Behold a shot of Lady Liberty from the CrownCam, one of five video cameras set up by the Statue of Liberty–Ellis Island Foundation that stream live on the Internet. There's also the TorchCam, which offers a wide-angle view inside the torch and allows you to zoom in on details. Also available are views of New York from the torch, a panorama of the harbor from the torch and a vista of the Statue of Liberty from Brooklyn Harbor.
This bronze plaque of Emma Lazarus's poem "The New Colossus" was originally displayed on the interior wall of the Statue of Liberty's pedestal. You can new view it in the museum on Liberty Island. The poem reads:
Not like the brazen giant of Greek fame,
With conquering limbs astride from land to land;
Here at our sea-washed, sunset gates shall stand
A mighty woman with a torch, whose flame
Is the imprisoned lightening, and her name
Mother of Exiles. From her beacon-hand
Glows world-wide welcome; her mild eyes command
The air-bridged harbor that twin cities frame.
"Keep ancient lands, your storied pomp!" cries she
With silent lips. "Give me your tired, your poor,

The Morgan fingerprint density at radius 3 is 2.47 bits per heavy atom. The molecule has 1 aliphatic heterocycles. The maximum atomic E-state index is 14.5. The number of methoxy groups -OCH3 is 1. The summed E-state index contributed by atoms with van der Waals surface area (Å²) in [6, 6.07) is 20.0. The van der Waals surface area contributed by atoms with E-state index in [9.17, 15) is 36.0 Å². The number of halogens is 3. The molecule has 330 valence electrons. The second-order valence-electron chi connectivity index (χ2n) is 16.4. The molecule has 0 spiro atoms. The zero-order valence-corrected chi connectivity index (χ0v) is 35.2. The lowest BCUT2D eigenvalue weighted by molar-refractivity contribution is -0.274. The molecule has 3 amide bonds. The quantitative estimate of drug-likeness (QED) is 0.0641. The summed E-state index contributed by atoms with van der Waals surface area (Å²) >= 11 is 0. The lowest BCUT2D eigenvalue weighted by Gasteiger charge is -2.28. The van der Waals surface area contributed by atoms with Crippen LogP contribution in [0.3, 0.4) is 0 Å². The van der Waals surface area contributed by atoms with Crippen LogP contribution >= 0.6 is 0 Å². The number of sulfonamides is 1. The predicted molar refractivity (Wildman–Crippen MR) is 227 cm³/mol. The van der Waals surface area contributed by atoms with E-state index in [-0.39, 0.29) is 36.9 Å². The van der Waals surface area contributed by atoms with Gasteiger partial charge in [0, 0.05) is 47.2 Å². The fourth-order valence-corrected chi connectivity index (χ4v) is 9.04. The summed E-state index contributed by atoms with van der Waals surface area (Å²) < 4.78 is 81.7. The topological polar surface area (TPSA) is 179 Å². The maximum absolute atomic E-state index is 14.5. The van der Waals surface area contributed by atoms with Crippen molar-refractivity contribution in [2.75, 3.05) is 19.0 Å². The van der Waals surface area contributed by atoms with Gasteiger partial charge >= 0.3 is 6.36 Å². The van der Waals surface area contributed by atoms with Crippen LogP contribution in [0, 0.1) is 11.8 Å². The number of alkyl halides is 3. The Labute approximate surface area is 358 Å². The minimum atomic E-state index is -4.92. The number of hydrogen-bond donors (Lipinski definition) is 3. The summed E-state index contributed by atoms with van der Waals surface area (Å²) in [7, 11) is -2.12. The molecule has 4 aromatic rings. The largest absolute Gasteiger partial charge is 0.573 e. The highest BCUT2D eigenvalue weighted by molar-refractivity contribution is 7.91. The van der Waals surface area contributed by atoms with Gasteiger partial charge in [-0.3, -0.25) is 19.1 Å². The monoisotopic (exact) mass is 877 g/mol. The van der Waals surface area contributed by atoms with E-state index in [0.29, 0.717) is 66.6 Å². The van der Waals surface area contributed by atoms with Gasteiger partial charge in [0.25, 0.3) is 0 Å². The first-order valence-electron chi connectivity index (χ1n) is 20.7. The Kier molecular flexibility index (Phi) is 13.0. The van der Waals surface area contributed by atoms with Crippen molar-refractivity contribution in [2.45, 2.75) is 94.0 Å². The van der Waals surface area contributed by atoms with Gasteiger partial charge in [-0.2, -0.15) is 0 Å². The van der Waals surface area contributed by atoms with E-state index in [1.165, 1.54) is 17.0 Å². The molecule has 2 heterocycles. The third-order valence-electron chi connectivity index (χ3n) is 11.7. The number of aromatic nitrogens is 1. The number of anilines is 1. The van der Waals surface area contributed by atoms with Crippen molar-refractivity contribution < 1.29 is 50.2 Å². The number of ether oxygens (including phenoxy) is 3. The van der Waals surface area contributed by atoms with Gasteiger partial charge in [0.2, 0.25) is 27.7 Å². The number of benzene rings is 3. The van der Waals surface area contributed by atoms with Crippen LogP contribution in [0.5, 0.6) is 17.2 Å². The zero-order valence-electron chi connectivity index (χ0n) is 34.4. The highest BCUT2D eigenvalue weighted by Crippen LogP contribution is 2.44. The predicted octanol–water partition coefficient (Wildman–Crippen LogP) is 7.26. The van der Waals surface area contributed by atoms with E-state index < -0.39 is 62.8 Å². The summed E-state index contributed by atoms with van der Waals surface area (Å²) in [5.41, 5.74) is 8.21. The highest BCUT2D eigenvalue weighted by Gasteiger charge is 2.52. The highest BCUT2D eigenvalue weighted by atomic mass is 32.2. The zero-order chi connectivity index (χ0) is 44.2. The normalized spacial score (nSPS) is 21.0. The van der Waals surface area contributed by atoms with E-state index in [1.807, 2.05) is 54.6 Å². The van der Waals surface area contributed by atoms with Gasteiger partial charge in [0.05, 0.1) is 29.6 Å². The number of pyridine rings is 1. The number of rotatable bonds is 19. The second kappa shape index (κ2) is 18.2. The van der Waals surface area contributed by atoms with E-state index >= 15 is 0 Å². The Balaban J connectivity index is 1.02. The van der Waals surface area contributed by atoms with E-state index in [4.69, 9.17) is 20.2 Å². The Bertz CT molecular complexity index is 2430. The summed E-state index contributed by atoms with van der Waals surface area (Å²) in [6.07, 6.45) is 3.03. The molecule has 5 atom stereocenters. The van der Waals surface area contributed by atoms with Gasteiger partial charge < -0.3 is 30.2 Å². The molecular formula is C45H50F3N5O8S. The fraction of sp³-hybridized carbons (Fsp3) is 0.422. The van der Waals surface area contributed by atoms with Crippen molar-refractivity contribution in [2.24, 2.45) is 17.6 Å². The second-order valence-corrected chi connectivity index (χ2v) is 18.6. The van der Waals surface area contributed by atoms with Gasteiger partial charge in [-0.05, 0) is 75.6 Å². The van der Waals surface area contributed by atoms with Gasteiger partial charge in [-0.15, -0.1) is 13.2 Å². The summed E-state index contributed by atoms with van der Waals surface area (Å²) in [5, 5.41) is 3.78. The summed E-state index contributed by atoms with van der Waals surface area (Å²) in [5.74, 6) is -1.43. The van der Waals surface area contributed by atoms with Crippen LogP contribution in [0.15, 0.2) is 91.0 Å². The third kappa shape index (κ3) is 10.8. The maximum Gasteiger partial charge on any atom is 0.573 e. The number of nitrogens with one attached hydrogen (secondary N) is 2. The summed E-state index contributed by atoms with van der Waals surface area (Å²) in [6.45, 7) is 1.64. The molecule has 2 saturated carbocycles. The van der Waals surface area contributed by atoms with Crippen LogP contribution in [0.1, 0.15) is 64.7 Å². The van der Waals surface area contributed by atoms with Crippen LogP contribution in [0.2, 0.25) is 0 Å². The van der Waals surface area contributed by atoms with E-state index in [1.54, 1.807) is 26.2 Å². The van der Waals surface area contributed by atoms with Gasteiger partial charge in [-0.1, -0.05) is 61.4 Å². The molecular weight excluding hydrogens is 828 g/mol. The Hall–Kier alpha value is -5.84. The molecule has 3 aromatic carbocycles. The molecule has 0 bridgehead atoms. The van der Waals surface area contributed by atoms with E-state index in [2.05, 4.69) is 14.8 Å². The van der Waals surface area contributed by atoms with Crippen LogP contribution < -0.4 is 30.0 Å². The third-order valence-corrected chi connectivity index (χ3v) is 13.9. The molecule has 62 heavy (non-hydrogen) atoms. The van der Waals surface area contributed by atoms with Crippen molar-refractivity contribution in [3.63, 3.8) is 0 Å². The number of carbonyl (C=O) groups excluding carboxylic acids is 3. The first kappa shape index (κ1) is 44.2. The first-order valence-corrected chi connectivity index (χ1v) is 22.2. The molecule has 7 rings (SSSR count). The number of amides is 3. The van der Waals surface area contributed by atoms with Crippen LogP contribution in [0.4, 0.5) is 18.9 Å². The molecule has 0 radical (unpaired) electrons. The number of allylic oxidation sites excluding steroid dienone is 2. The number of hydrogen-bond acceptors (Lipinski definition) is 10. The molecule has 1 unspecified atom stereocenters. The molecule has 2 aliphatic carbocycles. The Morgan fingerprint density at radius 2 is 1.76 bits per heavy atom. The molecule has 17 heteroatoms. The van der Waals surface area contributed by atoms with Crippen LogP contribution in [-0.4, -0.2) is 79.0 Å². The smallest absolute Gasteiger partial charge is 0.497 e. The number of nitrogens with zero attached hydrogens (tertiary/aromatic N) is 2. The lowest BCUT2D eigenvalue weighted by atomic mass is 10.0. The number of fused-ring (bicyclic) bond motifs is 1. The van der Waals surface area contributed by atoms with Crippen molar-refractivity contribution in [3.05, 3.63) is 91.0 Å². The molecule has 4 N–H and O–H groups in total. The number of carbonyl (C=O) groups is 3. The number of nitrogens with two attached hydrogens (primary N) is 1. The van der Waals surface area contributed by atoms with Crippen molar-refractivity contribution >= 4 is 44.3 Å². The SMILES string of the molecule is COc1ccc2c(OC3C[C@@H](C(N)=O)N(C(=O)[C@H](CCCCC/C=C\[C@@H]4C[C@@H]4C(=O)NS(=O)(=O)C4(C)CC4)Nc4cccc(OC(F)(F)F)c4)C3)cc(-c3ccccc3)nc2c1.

Your huddled masses yearning to breathe free,
The wretched refuse of your teeming shore.
Send these, the homeless, tempest-tost to me,
I lift my lamp beside the golden door!"
Visit the Museum of Jewish Heritage to see the exhibit "Emma Lazarus: Poet of Exiles" (through Aug 12, 2012). Presented as part of the celebrations surrounding the 125th anniversary of the Statue of Liberty's dedication, the exhibit looks at Lazarus’s life as a Jewish writer in 19th-century America.
Pictured: Jewish refugee children arriving in America, 1939.
On April 27, 2012, the Space Shuttle Enterprise piggybacked a ride on a NASA 747 Shuttle Carrier Aircraft to JFK, passing the Statue of Liberty. We imagine Lady Liberty was not overawed, having seen the first flying canoe, strapped to Wilbur Wright's Wright Model A Flyer as it rounded the Statue of Liberty on September 29, 1909.
The cheapest (well, free-est) way to see the Statue of Liberty is to hop a ride on the Staten Island Ferry. Plus, you can buy a beer from the bar to toast Lady Liberty as you pass. Listen closely and you may just hear her whisper on the wind: "Chug, chug, chug, chug, chug." It would be unpatriotic not to oblige.
New York Water Taxi's Statue of Liberty Express tour route circles Liberty Island as well as offering a view of other New York attractions including the Brooklyn Bridge, Empire State Building and the World Trade Center site. Departs from South Street Seaport, Pier 16, Fulton St at South St; call 212-742-1969 or visit nywatertaxi.com for details; $17–$28.
One of New York's finest viewing spots of the Statue of Liberty, Picnic Point on Governors Island (another of the best New York attractions), offers a fine vista of Lady Liberty's profile. It also offers picnic tables, swings and hammocks once you've finished gazing.